From manual to automated transport planning: a hard nut to crack
Posted by Dieter Roman on 20/12/2016
In one of our previous blogs we explained why communication is key to the success of any change process. However, communication is just one aspect of change management. It obviously takes more than timely and effective communication alone to foster employee acceptance of the change.
From our conversations with customers, we know that resistance to a transport planning tool can be a hard nut to crack. No matter how convincing the results achieved with the new planning tool may be, including often considerable savings, planners may still be reluctant to make use of it.
‘Beat the tool’-competition
Is it because they fear that they will become surplus to requirements in the long run? That may be part of the explanation. But another reason may be that the tool is perceived as being too complex, leading to suspicion and unwillingness to use it – especially when the proposed planning outcome isn’t in line with the planners’ expectations. Sometimes there is a real competition between the planner and the tool. Which could never be the purpose… That’s why it is important to make sure that planners gain a good understanding of the logic and reasoning behind the planning proposals, how the tool is set up and what is the added value of the planner.
Corporate vision versus personal ambition
That’s also why it is important to take the right approach to change management. Large, monolithic change management programs may have been the accepted remedy a couple of decades ago but today’s organizations need to develop a more agile approach. Change management should be people-driven, context-aware, integrated and supported by innovation. Furthermore, there needs to be a direct connection between an employee’s own ambition and the overall mission of the organization. Every change management project should strive to ensure that these two elements are in sync.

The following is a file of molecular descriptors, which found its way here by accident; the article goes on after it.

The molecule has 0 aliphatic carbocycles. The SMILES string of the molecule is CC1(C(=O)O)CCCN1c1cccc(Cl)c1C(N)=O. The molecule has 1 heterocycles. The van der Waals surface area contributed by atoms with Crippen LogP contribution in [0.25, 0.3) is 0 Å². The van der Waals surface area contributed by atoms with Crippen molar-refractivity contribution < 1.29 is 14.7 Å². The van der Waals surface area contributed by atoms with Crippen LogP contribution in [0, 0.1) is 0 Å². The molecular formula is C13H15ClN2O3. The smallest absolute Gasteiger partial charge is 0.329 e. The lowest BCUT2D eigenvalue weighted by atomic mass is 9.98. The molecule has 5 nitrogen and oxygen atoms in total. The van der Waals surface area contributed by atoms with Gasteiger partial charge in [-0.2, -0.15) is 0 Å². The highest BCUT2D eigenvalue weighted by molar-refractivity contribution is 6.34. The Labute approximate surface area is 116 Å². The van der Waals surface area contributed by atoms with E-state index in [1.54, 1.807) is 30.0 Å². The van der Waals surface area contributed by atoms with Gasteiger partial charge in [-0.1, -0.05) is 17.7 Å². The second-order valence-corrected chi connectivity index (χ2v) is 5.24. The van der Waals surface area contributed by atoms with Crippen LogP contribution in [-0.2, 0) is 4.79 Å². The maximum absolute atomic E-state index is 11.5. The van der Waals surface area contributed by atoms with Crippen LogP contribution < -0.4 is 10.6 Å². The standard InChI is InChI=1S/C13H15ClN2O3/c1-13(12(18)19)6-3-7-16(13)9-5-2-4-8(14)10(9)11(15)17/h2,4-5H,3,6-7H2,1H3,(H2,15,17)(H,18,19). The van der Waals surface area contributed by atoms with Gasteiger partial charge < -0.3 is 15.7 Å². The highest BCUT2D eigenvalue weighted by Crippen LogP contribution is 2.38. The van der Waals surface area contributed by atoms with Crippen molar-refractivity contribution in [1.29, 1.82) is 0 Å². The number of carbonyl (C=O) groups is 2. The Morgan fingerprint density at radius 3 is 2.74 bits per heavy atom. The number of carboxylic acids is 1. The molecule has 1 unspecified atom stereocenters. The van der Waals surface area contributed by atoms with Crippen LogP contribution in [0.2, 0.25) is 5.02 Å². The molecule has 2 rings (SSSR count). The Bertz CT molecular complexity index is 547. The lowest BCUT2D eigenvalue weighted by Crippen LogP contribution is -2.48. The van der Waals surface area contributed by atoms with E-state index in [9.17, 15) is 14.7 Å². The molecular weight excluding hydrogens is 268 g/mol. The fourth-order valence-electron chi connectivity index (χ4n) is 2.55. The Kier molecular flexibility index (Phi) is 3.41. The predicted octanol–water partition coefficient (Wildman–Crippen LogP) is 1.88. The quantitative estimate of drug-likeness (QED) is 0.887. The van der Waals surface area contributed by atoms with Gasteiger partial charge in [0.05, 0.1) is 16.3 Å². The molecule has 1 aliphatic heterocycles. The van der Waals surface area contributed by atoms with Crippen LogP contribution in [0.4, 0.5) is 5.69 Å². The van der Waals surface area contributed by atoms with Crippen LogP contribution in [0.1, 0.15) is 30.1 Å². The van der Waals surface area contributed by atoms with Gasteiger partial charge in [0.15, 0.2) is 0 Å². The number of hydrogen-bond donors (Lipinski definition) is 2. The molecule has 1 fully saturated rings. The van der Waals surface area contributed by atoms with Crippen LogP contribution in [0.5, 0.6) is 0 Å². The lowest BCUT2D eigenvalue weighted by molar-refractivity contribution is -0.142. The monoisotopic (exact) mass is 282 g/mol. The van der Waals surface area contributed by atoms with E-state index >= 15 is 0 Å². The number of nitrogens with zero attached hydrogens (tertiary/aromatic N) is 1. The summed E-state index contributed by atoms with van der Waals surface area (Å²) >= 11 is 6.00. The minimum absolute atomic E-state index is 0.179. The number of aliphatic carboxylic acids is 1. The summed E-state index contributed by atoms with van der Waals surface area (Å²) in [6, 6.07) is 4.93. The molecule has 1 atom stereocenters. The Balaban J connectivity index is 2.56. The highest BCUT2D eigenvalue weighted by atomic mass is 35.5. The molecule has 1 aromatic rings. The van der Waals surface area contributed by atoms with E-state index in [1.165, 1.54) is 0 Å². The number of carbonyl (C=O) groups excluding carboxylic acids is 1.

What does this mean for a change management project in a planning environment? To be people-driven and context-aware, the change management process should take into account the different maturity levels within the planning department. Some but not all planners may have previously worked with planning tools. Communication and training should be aligned with those different profiles. The last thing you want to happen to your planning tool is to be considered as a ‘black box’ that is replacing all the planners’ expertise and skills.
Start small and scale up
In large organizations, it may even be wise to avoid implementing a new tool in all planning departments at the same time. Instead, give your organization time to gain experience with the tool in one of your most mature planning departments and then start a phased roll-out in other departments. By doing so, you can prepare your organization and build on lessons learned from the first departments that went live with the tool. Develop an agile approach to get all stakeholders on board effectively.
An agile path to your goals… and to a better route planning
Does being agile mean that change management is set adrift? Of course not; you never lose sight of the goals that were set, but you do adapt to circumstances taking into account people, context and support.
Change is a process that will never be perceived in the same way by all stakeholders, but by focusing on the individual ‘planner profiles’ in your process you will create a smoother path towards better plannings.